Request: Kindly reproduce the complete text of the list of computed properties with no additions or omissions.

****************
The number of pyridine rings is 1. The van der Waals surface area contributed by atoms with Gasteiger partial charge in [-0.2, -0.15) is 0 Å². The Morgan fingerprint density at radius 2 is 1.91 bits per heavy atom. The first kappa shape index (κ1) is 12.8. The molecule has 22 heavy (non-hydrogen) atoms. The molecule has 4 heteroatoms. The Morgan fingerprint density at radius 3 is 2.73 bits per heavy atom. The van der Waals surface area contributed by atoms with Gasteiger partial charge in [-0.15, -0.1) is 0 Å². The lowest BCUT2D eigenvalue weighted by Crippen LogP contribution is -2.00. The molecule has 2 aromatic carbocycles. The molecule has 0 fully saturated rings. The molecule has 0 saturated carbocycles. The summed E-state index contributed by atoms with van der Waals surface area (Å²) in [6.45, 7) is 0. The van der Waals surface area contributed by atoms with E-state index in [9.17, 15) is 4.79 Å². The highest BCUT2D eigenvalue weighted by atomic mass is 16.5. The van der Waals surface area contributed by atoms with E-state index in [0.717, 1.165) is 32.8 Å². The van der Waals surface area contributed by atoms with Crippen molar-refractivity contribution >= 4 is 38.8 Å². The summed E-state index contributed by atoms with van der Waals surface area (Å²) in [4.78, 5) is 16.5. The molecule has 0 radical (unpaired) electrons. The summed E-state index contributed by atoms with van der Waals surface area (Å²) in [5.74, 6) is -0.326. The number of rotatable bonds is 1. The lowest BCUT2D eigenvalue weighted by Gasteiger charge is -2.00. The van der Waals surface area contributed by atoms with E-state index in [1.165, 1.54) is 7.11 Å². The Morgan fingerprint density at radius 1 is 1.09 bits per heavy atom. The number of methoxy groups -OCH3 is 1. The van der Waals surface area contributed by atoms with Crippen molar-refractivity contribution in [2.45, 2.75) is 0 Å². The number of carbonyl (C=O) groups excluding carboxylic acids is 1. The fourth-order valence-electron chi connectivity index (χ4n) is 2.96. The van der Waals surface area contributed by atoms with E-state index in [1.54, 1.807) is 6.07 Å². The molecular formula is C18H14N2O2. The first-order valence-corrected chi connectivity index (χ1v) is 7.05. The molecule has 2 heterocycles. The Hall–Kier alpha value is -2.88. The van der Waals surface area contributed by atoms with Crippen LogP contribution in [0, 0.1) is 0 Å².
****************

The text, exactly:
The number of pyridine rings is 1. The van der Waals surface area contributed by atoms with Gasteiger partial charge in [-0.2, -0.15) is 0 Å². The Morgan fingerprint density at radius 2 is 1.91 bits per heavy atom. The first kappa shape index (κ1) is 12.8. The molecule has 22 heavy (non-hydrogen) atoms. The molecule has 4 heteroatoms. The Morgan fingerprint density at radius 3 is 2.73 bits per heavy atom. The van der Waals surface area contributed by atoms with Gasteiger partial charge in [-0.15, -0.1) is 0 Å². The lowest BCUT2D eigenvalue weighted by Crippen LogP contribution is -2.00. The molecule has 2 aromatic carbocycles. The molecule has 0 fully saturated rings. The molecule has 0 saturated carbocycles. The summed E-state index contributed by atoms with van der Waals surface area (Å²) in [6.45, 7) is 0. The van der Waals surface area contributed by atoms with E-state index in [9.17, 15) is 4.79 Å². The highest BCUT2D eigenvalue weighted by atomic mass is 16.5. The van der Waals surface area contributed by atoms with E-state index in [0.717, 1.165) is 32.8 Å². The van der Waals surface area contributed by atoms with Crippen molar-refractivity contribution >= 4 is 38.8 Å². The summed E-state index contributed by atoms with van der Waals surface area (Å²) in [4.78, 5) is 16.5. The molecule has 0 radical (unpaired) electrons. The summed E-state index contributed by atoms with van der Waals surface area (Å²) in [5.74, 6) is -0.326. The number of rotatable bonds is 1. The lowest BCUT2D eigenvalue weighted by Gasteiger charge is -2.00. The van der Waals surface area contributed by atoms with E-state index in [1.165, 1.54) is 7.11 Å². The Morgan fingerprint density at radius 1 is 1.09 bits per heavy atom. The number of methoxy groups -OCH3 is 1. The van der Waals surface area contributed by atoms with Crippen molar-refractivity contribution in [2.45, 2.75) is 0 Å². The number of carbonyl (C=O) groups excluding carboxylic acids is 1. The fourth-order valence-electron chi connectivity index (χ4n) is 2.96. The van der Waals surface area contributed by atoms with E-state index in [1.54, 1.807) is 6.07 Å². The molecular formula is C18H14N2O2. The first-order valence-corrected chi connectivity index (χ1v) is 7.05. The molecule has 2 heterocycles. The Hall–Kier alpha value is -2.88. The van der Waals surface area contributed by atoms with Crippen LogP contribution in [0, 0.1) is 0 Å².